Each year it puts 1,100 crosses on a beach by the shipwrecks of the Great Armada

The emotional tribute of a town in Ireland to the Spaniards who were shipwrecked there

On September 26, 1588, three ships of the Spanish Armada – called “Invincible Armada” by English propaganda – were shipwrecked in Ireland at Streedagh Beach, in the county of Sligo.

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An annual tribute in which a Spanish Navy ship participates

The ships that sank there were Lavia, Juliana and Santa María de Visón. They carried on board 1,100 crew members, but there were only a hundred survivors, who were saved thanks to the help of the Irish Catholics, who had put their hope of freedom in that Spanish military initiative. Year after year, in the village of Grange, located in the aforementioned Irish county, pays tribute to those Spanish sailors. As I told you here last year, Grange even has a museum dedicated to the Spanish Armada. At the end of September, that small Irish town celebrates the so-called “Remembering the Armada Festival”. For a few years now a Spanish Navy ship usually travels to the port of Killybegs to participate in the events. This year the Patrol Boat “Centinela” P-72, of the Serviola class, has arrived on the Irish coast. She is already known in that place, because she was in 2016 in Grange to participate in this tribute.

Like other years, upon arrival at Dónegal Bay a few days ago, the “Centinela” raised the flag that the ships of the Spanish Armada -red, white and yellow- trembled:

A tribute to the compatriots who were shipwrecked on those Irish coasts was made aboard the Spanish Patrol Boat:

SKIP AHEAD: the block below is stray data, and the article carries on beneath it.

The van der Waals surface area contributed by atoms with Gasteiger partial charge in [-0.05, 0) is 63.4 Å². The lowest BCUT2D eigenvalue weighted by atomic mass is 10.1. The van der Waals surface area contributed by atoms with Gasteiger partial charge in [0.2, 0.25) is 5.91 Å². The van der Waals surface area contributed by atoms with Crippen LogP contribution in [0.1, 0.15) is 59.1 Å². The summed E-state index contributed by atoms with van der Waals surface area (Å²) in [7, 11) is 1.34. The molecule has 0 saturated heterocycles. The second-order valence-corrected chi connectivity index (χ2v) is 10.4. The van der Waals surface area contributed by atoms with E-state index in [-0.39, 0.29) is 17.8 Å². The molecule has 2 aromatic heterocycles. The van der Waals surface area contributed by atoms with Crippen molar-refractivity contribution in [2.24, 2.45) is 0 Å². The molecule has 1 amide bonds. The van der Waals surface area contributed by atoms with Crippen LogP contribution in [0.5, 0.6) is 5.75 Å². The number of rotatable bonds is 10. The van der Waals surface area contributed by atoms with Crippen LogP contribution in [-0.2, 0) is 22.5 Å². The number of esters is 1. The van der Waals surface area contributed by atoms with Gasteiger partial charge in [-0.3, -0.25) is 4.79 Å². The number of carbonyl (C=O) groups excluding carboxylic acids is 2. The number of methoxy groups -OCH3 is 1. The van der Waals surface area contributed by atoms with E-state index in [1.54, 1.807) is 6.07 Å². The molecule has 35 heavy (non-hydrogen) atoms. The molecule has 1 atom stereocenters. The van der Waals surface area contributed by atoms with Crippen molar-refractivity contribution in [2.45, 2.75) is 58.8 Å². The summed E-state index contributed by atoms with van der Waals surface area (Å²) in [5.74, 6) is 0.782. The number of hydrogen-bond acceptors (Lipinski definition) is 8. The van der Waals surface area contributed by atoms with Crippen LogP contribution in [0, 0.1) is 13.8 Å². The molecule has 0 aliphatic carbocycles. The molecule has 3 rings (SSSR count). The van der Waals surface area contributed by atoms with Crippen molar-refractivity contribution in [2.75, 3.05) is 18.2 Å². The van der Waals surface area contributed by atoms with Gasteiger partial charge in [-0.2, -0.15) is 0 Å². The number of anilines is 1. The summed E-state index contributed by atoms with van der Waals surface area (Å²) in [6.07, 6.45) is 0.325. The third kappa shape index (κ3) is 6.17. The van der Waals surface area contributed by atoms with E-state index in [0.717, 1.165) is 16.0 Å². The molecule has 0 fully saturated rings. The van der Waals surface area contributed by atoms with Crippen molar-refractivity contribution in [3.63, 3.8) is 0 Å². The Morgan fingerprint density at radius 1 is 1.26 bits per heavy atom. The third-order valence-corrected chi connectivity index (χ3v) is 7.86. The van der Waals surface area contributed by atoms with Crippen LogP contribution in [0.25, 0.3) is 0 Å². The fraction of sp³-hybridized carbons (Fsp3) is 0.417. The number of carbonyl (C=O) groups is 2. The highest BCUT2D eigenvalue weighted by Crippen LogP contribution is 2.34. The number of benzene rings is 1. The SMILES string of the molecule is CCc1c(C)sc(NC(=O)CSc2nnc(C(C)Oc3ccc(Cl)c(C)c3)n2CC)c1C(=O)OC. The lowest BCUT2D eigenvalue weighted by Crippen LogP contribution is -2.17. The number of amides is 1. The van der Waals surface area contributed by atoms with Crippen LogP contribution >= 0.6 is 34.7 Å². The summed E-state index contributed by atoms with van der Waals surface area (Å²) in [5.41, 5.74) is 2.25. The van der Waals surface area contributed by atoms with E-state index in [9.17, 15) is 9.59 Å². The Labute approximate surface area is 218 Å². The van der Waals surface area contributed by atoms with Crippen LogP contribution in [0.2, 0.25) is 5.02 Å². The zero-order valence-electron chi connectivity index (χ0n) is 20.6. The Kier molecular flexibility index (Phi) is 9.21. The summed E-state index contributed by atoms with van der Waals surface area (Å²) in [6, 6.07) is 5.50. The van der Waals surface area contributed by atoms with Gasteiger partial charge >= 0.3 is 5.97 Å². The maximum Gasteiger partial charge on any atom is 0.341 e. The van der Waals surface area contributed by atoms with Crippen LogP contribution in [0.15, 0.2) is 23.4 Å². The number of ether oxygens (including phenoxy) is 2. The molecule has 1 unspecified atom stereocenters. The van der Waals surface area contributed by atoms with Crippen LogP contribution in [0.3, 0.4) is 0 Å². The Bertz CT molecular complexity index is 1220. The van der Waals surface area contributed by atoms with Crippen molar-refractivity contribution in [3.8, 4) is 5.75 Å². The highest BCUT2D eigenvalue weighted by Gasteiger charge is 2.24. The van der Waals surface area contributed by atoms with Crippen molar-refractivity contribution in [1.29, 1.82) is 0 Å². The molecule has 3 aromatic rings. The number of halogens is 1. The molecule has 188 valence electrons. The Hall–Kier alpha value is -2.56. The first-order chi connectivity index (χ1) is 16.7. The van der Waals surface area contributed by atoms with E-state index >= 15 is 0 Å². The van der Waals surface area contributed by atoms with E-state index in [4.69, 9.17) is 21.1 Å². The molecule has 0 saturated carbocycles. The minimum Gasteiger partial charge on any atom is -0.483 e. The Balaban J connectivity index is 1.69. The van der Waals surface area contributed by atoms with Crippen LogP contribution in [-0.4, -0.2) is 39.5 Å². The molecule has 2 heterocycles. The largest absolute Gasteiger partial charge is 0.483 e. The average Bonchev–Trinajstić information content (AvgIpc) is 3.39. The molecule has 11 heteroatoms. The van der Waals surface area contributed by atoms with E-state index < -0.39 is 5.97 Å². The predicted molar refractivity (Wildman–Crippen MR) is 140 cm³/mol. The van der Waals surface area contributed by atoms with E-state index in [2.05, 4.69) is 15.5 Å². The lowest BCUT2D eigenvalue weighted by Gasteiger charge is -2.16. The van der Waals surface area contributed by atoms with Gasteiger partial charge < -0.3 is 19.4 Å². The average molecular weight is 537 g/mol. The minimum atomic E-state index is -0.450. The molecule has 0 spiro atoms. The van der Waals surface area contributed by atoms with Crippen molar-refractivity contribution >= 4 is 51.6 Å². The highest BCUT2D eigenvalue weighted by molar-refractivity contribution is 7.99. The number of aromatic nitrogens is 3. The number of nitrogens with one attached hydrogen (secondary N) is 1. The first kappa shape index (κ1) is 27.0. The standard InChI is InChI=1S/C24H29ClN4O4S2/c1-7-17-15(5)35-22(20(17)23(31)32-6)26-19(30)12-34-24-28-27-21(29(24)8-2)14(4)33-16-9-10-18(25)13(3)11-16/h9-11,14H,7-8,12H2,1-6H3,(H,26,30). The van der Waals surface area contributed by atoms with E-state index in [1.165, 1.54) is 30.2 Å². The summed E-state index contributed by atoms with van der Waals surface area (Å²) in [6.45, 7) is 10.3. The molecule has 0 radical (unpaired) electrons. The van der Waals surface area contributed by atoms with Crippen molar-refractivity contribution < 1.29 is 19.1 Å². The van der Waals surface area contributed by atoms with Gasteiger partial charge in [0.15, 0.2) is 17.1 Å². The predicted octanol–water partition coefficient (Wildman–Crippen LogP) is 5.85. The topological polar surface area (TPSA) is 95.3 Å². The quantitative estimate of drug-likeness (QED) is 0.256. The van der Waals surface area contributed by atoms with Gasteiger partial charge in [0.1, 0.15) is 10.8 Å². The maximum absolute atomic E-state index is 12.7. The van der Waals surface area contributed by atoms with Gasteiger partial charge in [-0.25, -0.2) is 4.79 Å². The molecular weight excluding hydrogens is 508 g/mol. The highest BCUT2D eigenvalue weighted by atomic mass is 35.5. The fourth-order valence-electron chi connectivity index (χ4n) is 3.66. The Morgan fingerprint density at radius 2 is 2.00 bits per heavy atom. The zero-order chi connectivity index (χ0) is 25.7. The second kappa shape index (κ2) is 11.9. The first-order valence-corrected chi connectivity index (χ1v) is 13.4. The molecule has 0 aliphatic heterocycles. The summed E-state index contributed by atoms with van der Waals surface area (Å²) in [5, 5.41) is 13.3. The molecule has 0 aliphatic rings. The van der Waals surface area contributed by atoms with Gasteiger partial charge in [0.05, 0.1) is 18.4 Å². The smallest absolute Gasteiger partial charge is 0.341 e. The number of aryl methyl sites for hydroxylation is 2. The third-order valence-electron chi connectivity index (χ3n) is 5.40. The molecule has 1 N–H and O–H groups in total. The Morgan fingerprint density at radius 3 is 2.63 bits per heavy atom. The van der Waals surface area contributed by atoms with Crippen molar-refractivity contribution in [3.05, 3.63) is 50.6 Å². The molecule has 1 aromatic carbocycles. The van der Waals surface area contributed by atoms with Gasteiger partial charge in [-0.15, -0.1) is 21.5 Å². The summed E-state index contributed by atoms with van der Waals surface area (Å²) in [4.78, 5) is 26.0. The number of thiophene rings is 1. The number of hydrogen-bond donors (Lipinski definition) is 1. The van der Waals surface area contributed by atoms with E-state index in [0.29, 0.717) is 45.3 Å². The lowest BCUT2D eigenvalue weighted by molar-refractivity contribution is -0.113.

Already on the mainland, the “Centinela” crew has had a warm welcome in Sligo, the flag of the Burgundy Cross including:

Irish civilians and Spanish sailors have shared an act of homage to the tombstone reminiscent of the shipwrecks of the Spanish Armada:

A town full of love for Spain on the shores of Ireland

To verify the involvement of the people of the county of Sligo with this celebration and with the memory of the Spanish sailors, it is enough to point out that in Grange two great murals have been painted this year remembering the Spanish Armada, as you can see in the following video:

In addition, they have illuminated the Church of Mary Immaculate of Grange with the colors of the Flag of Spain, as this photo shows published by the Facebook page Spanish Armada Ireland:

In addition, and like other years, the pastor, Fr. Christy McHugh, has raised the Flag of Spain with the Church:

The wave of Spanishity that runs through this beautiful place in Ireland also includes more Flags of Spain in the streets:

And in addition to flags, also morions (atention to this young Irishman; it would be said that he is preparing to conquer Flanders without help):

1,100 crosses planted in memory of the Spanish shipwrecked

But without a doubt, one of the most emotional details is that the inhabitants of Sligo plant 1,100 crosses every year at Streedagh Beach, in memory of each of the Spaniards who were shipwrecked there:

This year, as @vicpiedra explained yesterday, a lot of Spaniards have traveled to Sligo to participate in this tribute. The Spanish ambassador, Ildefonso Castro, and a good representation of the Knights and Ladies of the Order of the Spanish Layer of Valencia:

As I have told you in other years, one of the most beautiful moments of this tribute is the Twilight Parade: hundreds of Sligo residents walk to Streedagh Beach, in front of which those shipwrecks occurred. This year veterans of the Irish Naval Service participated. As usual on these coasts, the wind has been noted:

Spaniards and Irish singing together “Y viva España”

The act in memory of the Spanish shipwrecked has ended in a very lively way, with Spaniards and Irish singing the “Y viva España” by Manolo Escobar.

It is impossible not to get excited at this gesture of the inhabitants of Grange. Thank you very much, from the bottom of my heart, to these Irish people for their tribute year after year to the shipwrecks of the Spanish Armada.

Photos: Armada Española / Spanish Armada Ireland / Ildefonso Castro / @vicpiedra / Ronan Gilroy

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